MIT GOV/LAB research on Ebola outbreak shows why honest, trusted communication is key to stemming Covid-19


Lily Tsai; Professor of Political Science, Head, MIT GOV/LAB; photo by Stuart Darsch

"Governments need to go out of their way to keep the public apprised of plans and the scientific rationale behind them. They need to make it clear through concrete actions that science and not politics are driving decision making and action. Otherwise, people may be slow to comply with necessary requests if they suspect ulterior motives."  

— Commentary at Forbes

Research and Perspectives for the Pandemic
Main Page | Healthcare

How canvassing by trusted people slowed an epidemic
Study finds that in Liberia, when many did not trust the goverment, community volunteers limited damage from Ebola by distributing information to neighbors.
Story at MIT News



The 2014 Ebola Outbreak Shows Why Open, Honest Communication Is Vital For Containing COVID-19 Coronavirus

"Take a look at an evaluation recently published in the journal Comparative Political Studies. This evaluation showed how efforts to increase communication between the government and the people helped in the battle against the deadly Ebola virus.

In the publication, Lily L. Tsai, PhD, Ford Professor of Political Science at MIT, Benjamin S. Morse, a PhD candidate in Political Science at MIT, and Robert A. Blair, PhD, an Assistant Professor of Political Science at Brown University described how many Liberians already didn’t trust their government prior to the 2014–2015 Ebola outbreak.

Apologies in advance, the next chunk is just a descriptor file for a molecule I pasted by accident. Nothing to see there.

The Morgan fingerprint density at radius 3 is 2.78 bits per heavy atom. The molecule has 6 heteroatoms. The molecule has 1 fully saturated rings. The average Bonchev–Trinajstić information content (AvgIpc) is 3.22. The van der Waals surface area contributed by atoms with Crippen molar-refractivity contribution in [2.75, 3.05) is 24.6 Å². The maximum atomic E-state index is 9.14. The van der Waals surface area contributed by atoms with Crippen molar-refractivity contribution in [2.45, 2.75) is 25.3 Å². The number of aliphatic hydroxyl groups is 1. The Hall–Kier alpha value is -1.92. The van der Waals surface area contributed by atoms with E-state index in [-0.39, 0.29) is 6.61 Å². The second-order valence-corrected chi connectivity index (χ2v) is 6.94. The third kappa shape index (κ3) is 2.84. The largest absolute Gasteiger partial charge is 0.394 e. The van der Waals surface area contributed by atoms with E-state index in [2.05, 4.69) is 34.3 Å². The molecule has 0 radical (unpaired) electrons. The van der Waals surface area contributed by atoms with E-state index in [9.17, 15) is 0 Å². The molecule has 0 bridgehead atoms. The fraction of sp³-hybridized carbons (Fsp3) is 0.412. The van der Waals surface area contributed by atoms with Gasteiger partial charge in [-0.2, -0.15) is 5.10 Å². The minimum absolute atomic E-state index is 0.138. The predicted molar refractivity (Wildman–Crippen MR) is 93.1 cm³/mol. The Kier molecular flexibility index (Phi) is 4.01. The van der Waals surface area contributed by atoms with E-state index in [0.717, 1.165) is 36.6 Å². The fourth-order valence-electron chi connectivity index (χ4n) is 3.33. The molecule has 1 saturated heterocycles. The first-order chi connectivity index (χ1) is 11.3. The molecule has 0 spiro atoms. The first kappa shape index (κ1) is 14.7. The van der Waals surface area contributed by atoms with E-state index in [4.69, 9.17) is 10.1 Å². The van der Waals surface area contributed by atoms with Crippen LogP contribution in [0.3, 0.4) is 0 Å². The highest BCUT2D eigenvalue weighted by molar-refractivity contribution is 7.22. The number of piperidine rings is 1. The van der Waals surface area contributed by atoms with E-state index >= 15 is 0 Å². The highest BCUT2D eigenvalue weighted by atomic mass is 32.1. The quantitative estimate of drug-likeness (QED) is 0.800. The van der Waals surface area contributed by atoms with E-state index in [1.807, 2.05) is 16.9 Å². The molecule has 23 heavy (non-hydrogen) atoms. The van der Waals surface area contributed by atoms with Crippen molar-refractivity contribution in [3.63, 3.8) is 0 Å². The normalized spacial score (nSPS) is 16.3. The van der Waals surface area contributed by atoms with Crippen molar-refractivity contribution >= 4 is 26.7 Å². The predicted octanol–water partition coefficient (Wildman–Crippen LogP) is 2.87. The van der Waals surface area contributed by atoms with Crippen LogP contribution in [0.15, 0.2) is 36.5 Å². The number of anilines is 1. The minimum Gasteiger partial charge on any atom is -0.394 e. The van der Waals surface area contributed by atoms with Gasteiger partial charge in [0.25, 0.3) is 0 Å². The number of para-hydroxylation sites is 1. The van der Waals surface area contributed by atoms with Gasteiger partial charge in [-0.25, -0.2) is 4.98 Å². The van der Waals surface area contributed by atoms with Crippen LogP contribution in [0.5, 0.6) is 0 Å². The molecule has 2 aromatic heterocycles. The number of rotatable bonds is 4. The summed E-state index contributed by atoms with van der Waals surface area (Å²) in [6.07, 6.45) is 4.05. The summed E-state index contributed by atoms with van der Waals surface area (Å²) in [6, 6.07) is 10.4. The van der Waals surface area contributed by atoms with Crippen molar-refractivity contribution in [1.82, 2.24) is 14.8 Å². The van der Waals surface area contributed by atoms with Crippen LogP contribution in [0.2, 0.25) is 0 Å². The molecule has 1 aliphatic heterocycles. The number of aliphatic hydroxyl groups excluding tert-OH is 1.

According to the authors, this mistrust arose from a history of government corruption, abuse, autocratic rule, and repression...In fact, as the authors stated, many Liberians actually believed that “Ebola was a ploy by the government to generate more aid funding.” Yes, apparently people were saying that the whole Ebola outbreak was a political hoax and that many citizens believed authorities were willing to harm and even kill their own citizens for personal gain.

When there isn’t a health emergency, you may not necessarily immediately see the damage of spewing anti-science rhetoric, neglecting the value of real health professionals, and eroding relationships between health professionals and patients. But as with all relationships, stress and crisis have a way of making you pay for everything that you didn’t do to positively grow the relationship all along."

Full article at Forbes


Suggested links

Lily Tsai's MIT webpage

Benjamin Morse's webpage

Innovation in citizen engagement and government responsiveness

MIT Political Science